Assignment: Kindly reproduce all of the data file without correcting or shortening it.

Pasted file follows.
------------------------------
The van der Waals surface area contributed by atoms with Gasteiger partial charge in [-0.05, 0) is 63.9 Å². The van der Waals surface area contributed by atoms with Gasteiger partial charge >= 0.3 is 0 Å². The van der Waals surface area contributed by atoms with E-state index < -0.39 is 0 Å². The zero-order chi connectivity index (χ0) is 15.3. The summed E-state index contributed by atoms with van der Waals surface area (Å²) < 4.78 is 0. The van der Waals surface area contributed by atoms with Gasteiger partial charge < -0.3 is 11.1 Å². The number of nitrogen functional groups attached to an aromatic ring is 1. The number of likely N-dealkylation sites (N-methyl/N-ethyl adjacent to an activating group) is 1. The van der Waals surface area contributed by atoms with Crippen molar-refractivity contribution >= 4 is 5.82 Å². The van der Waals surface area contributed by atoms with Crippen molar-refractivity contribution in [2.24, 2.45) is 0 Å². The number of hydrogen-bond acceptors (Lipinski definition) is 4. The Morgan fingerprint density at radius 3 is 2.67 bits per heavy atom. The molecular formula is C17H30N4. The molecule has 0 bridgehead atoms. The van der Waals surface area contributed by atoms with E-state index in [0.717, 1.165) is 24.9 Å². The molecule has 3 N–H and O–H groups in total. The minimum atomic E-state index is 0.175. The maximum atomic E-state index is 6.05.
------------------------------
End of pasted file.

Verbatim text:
The van der Waals surface area contributed by atoms with Gasteiger partial charge in [-0.05, 0) is 63.9 Å². The van der Waals surface area contributed by atoms with Gasteiger partial charge >= 0.3 is 0 Å². The van der Waals surface area contributed by atoms with E-state index < -0.39 is 0 Å². The zero-order chi connectivity index (χ0) is 15.3. The summed E-state index contributed by atoms with van der Waals surface area (Å²) < 4.78 is 0. The van der Waals surface area contributed by atoms with Gasteiger partial charge < -0.3 is 11.1 Å². The number of nitrogen functional groups attached to an aromatic ring is 1. The number of likely N-dealkylation sites (N-methyl/N-ethyl adjacent to an activating group) is 1. The van der Waals surface area contributed by atoms with Crippen molar-refractivity contribution >= 4 is 5.82 Å². The van der Waals surface area contributed by atoms with Crippen molar-refractivity contribution in [2.24, 2.45) is 0 Å². The number of hydrogen-bond acceptors (Lipinski definition) is 4. The Morgan fingerprint density at radius 3 is 2.67 bits per heavy atom. The molecular formula is C17H30N4. The molecule has 0 bridgehead atoms. The van der Waals surface area contributed by atoms with E-state index in [0.717, 1.165) is 24.9 Å². The molecule has 3 N–H and O–H groups in total. The minimum atomic E-state index is 0.175. The maximum atomic E-state index is 6.05.